Syd Tha Kyd and her fellow Odd Future compatriot Matt Martians are busy bees. Their record-breaking rap collective is literally everywhere right now, and the hype just refuses to die down. Syd, while not the most vocal OFWGKTA member, is often referred to as the group's saving grace.
Syd Tha Kyd is basically the antithesis of everything people have come to associate with Odd Future leader Tyler The Creator: she's a strong, proud gay woman in a sea of joking misogyny. She's a menacing presence at the group's live shows, content to scowl behind the DJ booth with her middle fingers raised high.
"When I first started really fucking with Odd Future heavy, my dad was like, 'Really? They talk about some crazy shit and as a female, you're slapping a lot of other females in the face.' I'm like, That's what I do. I slap bitches, Dad," she boasted to MTV.
On "Purple Naked Ladies", the debut album from Syd and Matt's side-project The Internet, that raw, teenage braggadocio is almost completely absent. What remains is a weirdly tender mixture of Herbie Hancock and "Aquemini"-era Outkast. Album opener "Violet Nude Women" is entirely instrumental, aside from a few reverb-laden "oooh's". It wouldn't be out of place on a late 90's Flaming Lips album.
The real standout here is the Left Brain-assisted "Cocaine". Channeling the saddest disco queen in the universe, Syd begs the listener closer when she sings, "Baby just ignore the consequence, You look like you could use a little confidence. So follow me into a better dream in paradise. And now that you know what this feeling's like, You know you can have it for the rest of your life. Just follow me, just follow me."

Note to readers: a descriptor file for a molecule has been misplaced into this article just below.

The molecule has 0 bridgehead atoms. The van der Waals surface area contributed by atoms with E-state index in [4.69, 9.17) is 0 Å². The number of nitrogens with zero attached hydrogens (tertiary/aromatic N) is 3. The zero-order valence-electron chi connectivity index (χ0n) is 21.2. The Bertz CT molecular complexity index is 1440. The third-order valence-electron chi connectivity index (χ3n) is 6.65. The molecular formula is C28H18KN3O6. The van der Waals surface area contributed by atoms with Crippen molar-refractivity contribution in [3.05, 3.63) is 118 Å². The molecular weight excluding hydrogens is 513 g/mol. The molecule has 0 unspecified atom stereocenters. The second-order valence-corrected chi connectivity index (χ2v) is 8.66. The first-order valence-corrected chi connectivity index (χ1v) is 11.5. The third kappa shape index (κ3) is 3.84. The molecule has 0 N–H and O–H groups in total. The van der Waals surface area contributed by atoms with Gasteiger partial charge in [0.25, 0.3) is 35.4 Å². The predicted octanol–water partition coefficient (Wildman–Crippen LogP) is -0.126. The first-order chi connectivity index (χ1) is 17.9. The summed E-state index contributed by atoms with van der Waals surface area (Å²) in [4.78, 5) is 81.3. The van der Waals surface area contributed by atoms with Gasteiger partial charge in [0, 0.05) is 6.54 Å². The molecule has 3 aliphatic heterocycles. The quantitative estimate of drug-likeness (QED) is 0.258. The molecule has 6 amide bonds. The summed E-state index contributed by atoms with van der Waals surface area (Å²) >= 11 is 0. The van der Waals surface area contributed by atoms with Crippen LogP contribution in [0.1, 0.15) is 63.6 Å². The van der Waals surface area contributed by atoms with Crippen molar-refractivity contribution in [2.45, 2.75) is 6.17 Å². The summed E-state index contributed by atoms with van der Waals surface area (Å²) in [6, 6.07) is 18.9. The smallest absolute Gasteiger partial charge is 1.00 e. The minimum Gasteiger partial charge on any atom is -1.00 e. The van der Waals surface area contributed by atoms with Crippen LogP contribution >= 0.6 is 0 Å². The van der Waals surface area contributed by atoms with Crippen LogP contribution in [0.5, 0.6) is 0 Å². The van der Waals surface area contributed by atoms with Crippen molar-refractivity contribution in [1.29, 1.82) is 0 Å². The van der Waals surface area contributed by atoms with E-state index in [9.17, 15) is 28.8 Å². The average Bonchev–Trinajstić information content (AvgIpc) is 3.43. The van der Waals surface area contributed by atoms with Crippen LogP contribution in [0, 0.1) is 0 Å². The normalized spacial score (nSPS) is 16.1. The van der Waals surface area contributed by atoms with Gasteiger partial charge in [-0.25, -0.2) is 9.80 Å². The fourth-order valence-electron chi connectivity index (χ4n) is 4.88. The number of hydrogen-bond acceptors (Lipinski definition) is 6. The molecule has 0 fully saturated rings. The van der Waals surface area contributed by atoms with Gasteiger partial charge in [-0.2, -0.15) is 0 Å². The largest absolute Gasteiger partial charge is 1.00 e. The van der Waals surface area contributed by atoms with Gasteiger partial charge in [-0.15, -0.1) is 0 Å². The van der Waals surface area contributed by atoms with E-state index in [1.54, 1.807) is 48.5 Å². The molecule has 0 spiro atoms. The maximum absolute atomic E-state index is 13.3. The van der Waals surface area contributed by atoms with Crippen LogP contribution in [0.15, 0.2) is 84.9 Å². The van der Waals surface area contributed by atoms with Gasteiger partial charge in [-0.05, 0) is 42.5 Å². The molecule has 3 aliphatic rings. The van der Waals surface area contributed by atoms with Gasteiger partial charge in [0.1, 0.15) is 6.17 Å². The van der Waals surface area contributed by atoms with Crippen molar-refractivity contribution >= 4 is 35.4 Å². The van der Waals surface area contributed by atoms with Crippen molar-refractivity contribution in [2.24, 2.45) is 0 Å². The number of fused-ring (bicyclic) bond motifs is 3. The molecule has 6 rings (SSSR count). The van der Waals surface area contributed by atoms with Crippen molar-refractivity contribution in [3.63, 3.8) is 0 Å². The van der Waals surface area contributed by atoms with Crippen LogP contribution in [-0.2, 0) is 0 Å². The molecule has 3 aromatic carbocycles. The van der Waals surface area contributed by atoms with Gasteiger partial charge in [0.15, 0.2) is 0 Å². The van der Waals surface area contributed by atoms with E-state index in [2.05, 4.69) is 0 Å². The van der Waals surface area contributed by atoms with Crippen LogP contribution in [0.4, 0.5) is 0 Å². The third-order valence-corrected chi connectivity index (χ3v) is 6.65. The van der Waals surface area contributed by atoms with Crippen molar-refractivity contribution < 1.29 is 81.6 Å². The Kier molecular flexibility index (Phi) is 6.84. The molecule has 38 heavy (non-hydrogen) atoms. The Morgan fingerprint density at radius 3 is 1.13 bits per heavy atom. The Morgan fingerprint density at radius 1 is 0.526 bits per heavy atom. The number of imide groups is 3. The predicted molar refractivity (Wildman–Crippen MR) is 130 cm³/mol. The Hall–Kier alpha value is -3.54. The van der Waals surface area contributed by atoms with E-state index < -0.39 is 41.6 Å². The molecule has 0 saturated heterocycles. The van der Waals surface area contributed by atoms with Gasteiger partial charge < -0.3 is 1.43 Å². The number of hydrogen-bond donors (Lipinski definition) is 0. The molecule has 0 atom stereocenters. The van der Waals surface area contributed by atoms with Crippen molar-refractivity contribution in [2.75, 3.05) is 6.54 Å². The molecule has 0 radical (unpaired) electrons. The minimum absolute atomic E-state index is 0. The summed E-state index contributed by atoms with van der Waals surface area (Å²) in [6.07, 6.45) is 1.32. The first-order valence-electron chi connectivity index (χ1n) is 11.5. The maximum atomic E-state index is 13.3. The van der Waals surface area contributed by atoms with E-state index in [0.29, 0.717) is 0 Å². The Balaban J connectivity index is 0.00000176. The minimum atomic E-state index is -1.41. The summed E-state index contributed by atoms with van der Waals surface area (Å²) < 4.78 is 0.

Like most debut albums, there's a fair bit of filler here. The group still seem, in spots, to be working out their musical intentions. "Ode to a Dream" falls flat behind a beat that would've been too lo-fi for early 90's Wu-Tang Clan. The album rebounds almost immediately with "Web of Me", a song so gorgeous that it practically begs to have a romantic comedy sex scene attached to it. "I hope you notice the lack of social contact. It's not that your not all that. It's just I know how this will end. Don't try to say you'll change for me. That's not the way to go," she sings seductively.
Over the last year or so, it's become increasingly obvious that all these Odd Future kids intend to defy any and all expectations people might have for them. With new genre-defying releases on the way from Tyler The Creator and Frank Ocean, it's gonna be an interesting year. "Purple Naked Ladies" is an excellent start.